The observance of Good Friday in the streets of downtown Flushing was an awesome sight to see, and it served as a demonstration of faith in today’s world, which is rife with violence, fear, injustice, poverty and economic instability with the survival of humanity at stake.
Participating in the procession, I was reminded of a talk at the 51st Eucharistic Congress in Cebu, Philippines, given by His Eminence Orlando Cardinal Quevedo, O.M.I. DD., on the “Eucharist makes the Church, the Church makes the Eucharist,” under the theme of Seeing-Loving-Living.
I feel the same theme applies for the Good Friday outdoor Stations of the Cross at St. Michael Church in Flushing. For many years, the parish has been re-enacting publicly the Passion of our Lord on Good Friday. Volunteers from the different parish ministries prepare for this day.
Father John Vesey, St. Michael’s pastor, is very involved in this event. According to Father Vesey, Pope Francis has been encouraging the universal Church to return to enliven its faith practices through popular devotions. If likened to a fabric, the parish of St. Michael is made up of a tapestry of parishioners, rich in cultures and traditions.
As the first station began, onlookers on the street stopped; buses stopped; people just doing their daily routine walking on the street stopped. The faithful pilgrims in the procession prepared hymns to sing in between the Stations of the Cross.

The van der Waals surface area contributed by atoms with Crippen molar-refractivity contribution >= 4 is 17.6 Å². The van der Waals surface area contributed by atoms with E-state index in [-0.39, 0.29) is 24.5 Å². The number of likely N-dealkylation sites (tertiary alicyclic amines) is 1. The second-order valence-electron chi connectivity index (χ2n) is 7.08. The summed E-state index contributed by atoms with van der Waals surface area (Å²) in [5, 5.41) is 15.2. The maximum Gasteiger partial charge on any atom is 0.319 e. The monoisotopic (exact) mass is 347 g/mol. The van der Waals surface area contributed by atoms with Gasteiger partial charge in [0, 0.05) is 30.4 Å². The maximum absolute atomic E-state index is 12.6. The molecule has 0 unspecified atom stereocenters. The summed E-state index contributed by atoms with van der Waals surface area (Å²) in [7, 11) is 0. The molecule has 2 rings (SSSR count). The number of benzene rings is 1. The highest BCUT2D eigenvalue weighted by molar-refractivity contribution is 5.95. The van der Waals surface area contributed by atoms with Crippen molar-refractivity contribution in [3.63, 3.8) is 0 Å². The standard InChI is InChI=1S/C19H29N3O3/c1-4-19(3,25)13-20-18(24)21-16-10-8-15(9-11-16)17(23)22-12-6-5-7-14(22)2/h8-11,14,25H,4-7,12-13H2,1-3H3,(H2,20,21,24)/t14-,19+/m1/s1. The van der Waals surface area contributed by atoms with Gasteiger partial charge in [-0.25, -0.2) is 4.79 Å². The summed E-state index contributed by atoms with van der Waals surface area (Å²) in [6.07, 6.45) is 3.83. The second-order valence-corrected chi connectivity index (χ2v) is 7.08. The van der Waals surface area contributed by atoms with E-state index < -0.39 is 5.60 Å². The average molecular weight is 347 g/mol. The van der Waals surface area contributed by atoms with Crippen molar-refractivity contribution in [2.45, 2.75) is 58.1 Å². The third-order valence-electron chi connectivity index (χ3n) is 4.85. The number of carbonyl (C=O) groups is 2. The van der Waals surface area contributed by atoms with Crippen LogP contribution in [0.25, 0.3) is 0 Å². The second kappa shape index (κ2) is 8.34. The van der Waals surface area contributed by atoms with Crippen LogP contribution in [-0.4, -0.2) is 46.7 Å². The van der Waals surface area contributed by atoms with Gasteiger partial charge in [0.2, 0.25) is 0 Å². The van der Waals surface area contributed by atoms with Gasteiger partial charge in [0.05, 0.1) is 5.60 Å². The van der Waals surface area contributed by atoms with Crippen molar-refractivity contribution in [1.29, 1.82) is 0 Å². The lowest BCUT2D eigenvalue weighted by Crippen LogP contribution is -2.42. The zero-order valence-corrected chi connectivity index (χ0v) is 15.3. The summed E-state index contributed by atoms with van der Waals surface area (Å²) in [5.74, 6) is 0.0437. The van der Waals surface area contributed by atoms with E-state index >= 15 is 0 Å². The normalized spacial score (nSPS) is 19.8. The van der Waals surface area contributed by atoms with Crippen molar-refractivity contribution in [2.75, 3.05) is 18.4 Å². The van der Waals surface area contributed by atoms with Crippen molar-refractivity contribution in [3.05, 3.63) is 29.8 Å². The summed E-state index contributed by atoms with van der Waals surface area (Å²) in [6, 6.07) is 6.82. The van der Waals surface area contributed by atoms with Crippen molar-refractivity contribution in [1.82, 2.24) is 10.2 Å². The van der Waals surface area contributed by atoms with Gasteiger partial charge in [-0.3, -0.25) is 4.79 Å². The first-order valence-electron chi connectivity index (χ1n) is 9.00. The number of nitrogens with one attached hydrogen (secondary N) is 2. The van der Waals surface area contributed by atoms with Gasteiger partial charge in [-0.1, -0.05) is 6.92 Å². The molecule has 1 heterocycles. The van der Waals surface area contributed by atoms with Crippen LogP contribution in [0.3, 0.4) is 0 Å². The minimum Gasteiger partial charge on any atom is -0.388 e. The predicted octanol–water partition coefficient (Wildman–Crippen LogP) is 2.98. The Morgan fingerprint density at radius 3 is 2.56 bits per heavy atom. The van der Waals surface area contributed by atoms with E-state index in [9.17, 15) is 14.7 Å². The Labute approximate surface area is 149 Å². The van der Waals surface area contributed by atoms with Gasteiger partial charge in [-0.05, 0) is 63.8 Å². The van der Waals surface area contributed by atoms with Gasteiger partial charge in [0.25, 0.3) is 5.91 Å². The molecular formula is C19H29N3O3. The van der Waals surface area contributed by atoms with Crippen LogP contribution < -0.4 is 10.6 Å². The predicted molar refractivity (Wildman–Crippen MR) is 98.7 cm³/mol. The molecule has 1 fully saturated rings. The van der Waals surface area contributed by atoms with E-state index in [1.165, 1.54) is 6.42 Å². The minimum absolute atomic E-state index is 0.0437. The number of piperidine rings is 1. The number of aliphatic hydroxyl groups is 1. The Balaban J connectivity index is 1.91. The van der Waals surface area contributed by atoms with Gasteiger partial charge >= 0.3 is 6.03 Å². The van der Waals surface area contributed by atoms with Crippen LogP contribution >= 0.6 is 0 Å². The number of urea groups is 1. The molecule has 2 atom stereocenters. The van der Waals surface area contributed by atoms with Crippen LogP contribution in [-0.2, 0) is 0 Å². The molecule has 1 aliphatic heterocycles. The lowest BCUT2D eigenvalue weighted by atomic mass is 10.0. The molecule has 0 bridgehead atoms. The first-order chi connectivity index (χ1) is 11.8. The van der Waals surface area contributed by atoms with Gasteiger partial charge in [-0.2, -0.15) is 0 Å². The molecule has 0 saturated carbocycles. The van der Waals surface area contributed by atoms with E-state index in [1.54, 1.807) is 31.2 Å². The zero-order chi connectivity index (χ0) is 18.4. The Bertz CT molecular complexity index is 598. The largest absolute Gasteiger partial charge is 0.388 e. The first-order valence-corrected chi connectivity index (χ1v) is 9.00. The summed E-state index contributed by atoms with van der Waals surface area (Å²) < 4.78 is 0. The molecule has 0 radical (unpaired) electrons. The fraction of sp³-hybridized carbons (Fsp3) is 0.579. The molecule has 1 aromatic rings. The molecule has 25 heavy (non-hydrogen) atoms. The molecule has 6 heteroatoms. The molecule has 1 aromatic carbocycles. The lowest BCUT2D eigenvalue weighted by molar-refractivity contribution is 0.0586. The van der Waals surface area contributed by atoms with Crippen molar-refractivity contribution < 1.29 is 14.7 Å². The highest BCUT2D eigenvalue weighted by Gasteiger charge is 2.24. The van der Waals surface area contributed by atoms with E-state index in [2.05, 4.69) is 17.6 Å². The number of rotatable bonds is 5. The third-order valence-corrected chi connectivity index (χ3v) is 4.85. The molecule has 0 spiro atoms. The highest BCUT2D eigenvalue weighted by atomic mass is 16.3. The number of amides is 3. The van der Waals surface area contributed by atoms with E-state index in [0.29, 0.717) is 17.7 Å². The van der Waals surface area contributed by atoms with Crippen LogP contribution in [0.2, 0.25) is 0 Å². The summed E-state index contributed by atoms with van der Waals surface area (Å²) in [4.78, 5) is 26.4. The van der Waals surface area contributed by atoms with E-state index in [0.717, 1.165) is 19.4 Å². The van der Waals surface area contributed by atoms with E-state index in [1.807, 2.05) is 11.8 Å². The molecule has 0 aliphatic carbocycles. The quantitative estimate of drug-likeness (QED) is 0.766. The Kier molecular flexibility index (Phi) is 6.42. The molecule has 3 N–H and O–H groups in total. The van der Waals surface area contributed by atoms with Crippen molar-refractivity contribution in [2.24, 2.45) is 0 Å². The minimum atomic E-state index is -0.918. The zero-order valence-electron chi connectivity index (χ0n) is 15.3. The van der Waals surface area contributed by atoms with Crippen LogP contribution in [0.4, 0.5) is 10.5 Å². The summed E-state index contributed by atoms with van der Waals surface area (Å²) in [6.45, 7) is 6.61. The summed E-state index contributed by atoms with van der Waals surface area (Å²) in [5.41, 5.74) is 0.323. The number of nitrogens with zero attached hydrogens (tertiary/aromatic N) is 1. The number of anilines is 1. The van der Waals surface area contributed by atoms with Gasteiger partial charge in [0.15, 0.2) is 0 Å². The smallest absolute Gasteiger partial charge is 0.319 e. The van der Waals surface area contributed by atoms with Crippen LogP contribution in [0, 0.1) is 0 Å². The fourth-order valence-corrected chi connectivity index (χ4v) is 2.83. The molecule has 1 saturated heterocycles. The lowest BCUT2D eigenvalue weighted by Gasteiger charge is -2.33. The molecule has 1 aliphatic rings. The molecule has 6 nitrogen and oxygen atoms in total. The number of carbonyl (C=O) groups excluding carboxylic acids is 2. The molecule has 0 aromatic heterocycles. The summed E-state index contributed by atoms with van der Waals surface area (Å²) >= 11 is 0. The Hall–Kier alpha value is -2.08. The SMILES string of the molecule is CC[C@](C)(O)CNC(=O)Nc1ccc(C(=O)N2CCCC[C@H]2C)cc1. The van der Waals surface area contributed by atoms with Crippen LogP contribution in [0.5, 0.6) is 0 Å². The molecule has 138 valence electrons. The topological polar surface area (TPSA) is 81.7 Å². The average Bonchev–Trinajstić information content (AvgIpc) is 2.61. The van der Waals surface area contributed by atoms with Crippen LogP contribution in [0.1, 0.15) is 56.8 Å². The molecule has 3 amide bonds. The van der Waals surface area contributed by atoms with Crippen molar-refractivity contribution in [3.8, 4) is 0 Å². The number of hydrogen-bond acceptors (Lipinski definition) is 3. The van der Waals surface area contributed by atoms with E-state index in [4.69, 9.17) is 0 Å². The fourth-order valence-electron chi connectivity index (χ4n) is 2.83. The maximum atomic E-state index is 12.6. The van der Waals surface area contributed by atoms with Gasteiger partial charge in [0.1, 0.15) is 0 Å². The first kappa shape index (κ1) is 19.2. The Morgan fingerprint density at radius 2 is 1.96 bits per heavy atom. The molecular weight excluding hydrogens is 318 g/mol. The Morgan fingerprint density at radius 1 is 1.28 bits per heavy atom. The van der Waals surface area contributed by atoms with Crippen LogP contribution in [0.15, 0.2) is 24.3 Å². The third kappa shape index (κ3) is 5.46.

This year, Father Vesey addressed the needs and challenges of families today, and that was reflected for each of the stations.
Prayers were offered in English, Chinese, Spanish and Tagalog, together with the hymns. The route was about a mile and a half, and the threat of darkening clouds did not hinder the pilgrims. Everyone came prepared and if not, they withstood the rain.
Everyone saw the rain as a Good Friday blessing, even Father Vesey who got soaked in the heavy downpour. A kind pilgrim offered him a poncho.
After that heavy downpour, as the group turned from Ash Ave to Parsons Blvd., the sky opened up and the sun shone brightly. As the stations progressed on, humanity was once again reminded of the gift of life received for the sacrifice of a man named Jesus.
The symbol of the cross during Jesus’ time is a death unexpected of the messiah for whom the Jewish people longed. Even death on a cross is unimaginable for any human being. Would you say this is love?
What is love? There are many definitions of it, but none more powerful than agape love, the kind of love of God for humanity.
As Christians, we can demonstrate filial love, a brotherly and sisterly love toward one another. With the world in crisis, let this love rule among us. This is the power of God living in each one of us.
Christ has already given humanity a gift; the gift of His self-giving death on the Cross. “When hope awakens to the universe of grace, all existence is laid open to the transforming power of the gift disclosed in the Cross of Jesus” (“Eschatology and Hope” by Anthony Kelly).
Figueroa-Lascano is a parishioner at St. Michael Church, Flushing.